COP stands for Conference of the Parties, under the UNFCCC (United Nations Framework Convention on Climate Change). While it would be pleasing if the annual number lined up with the current year, COP meetings began in 1995, following almost every year since. The UNFCCC was established in 1992, to ensure that every country on Earth would be treaty-bound to “avoiding dangerous climate change” – bringing world leaders together to find ethical solutions for reduction of global greenhouse gas emissions.
This year’s event will be held in Glasgow, between Sunday 31st October and Friday 12th November. Hosting is attainable for any nation and tends to sway between developed and developing countries. Previous noteworthy COPs include Copenhagen, Kyoto, Lima and Durban, with each focusing on various issues and being concluded with varying degrees of success. This year’s iteration is being co-hosted with Italy, including a pre-COP and youth COP in Milan, as well as hosting the G20 leader’s meeting a few days before COP26.
How did COP25 go?
‘Partial agreement to ask countries to come up with more ambitious targets to cut greenhouse gas emissions’ was the line used to describe the outcome, with a modest selection of solutions seen from the event in Madrid two years ago.
Talks centered around technical problems like financial assistance needed for poor countries to recover from climate change-induced turmoil – but disappointingly many of the issues weren’t effectively tackled, instead pushed back to the following meeting planned for 2020. However, it did see Europe finally agree to its target of reaching net zero emissions by 2050.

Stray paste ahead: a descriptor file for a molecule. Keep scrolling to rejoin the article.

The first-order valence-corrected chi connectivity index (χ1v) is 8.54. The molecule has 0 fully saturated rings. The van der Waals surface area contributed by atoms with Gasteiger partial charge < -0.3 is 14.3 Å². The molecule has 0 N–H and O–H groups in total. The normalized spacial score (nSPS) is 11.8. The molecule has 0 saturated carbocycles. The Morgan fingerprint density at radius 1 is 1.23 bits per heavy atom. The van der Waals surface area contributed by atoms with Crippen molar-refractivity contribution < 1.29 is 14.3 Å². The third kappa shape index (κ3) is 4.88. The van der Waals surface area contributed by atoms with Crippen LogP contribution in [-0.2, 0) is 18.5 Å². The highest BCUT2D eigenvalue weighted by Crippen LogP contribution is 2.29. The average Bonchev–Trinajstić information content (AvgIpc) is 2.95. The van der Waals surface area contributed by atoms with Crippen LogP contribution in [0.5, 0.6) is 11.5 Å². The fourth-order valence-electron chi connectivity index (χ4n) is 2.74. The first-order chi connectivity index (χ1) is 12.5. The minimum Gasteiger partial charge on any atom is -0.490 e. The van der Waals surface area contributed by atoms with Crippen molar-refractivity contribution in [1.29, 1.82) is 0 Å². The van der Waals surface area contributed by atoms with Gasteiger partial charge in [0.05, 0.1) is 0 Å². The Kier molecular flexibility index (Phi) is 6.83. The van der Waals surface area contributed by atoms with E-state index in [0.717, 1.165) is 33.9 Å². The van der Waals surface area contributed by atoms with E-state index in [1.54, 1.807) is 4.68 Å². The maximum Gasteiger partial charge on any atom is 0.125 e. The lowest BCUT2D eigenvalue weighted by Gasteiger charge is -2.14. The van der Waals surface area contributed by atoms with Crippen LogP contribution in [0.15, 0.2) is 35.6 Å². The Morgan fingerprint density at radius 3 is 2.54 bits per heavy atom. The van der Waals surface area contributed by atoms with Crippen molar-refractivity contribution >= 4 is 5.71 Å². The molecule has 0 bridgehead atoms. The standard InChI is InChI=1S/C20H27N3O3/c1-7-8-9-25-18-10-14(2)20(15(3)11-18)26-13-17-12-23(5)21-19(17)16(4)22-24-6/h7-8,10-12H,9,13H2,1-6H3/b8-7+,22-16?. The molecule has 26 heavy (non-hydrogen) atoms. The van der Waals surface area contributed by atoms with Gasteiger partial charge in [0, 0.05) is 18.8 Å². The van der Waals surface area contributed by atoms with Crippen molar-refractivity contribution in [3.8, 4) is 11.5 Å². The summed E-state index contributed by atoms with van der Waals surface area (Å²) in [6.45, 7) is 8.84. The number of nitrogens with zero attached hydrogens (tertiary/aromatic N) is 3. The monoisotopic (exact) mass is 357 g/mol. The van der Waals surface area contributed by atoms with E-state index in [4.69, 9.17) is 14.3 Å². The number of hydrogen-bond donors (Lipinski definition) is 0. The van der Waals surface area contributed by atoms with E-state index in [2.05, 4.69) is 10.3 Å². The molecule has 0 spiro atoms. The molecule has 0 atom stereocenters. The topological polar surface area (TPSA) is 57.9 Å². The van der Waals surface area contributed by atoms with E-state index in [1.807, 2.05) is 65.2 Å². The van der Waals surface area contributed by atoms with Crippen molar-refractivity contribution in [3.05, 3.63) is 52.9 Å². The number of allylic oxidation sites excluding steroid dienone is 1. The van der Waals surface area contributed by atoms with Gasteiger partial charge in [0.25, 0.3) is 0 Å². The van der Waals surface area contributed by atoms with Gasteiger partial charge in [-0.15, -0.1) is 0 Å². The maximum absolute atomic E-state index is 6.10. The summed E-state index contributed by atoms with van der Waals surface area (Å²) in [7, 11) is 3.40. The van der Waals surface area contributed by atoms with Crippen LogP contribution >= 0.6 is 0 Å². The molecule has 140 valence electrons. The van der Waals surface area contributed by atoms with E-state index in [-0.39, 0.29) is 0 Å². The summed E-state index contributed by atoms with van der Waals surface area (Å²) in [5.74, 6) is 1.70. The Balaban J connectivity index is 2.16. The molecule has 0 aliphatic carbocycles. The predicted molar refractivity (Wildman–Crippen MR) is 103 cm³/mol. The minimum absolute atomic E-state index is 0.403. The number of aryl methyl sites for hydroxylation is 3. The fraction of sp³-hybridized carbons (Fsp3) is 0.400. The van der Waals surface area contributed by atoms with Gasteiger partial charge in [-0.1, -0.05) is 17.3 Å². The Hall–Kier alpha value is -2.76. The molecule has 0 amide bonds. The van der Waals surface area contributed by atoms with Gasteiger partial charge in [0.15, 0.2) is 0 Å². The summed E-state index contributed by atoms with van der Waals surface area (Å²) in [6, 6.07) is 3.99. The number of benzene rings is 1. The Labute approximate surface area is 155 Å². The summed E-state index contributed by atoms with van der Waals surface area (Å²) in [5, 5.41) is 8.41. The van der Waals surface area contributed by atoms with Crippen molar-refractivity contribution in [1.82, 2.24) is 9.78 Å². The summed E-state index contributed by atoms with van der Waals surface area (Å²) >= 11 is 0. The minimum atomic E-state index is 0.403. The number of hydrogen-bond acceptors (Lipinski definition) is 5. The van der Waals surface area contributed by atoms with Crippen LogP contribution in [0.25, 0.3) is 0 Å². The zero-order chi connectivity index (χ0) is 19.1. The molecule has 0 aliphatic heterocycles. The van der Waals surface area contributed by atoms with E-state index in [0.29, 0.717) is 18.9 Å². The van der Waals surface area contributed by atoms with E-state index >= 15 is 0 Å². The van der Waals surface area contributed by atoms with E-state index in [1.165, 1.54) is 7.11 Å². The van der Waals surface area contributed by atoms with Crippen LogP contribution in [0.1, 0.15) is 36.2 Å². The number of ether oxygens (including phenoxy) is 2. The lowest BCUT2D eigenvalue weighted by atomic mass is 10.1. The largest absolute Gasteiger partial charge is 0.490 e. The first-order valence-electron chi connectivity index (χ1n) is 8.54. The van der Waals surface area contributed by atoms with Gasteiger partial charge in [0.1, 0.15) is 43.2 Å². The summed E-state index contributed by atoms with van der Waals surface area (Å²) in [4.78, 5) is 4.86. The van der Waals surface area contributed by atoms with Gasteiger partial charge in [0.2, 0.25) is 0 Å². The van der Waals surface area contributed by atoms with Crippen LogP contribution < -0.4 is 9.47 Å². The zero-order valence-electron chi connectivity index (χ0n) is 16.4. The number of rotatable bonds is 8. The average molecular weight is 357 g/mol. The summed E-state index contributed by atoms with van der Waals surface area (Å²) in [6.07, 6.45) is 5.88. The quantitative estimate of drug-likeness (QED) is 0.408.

So, what has happened since then?
With vital agreements being left for 2020’s COP26, the pandemic couldn’t have arrived at a worse time. The event was postponed, with the issues of COP25 left to wait for another year.
2020 was one of the three warmest years on record – with COVID19-related economic slowdown failing to bring positive effects for the environment. Greenhouse gas concentrations, land and ocean temperatures and sea levels all increased, while extreme weather continued to worsen.
An important component of each COP event is the establishment of NDCs – Nationally Determined Contributions – a set of agreed targets and input from countries, originally created by international climate negotiators in the early 1990s. These have since significantly been updated and the 2015 Paris agreement saw a near-comprehensive list of countries committing to a new list of NDCs.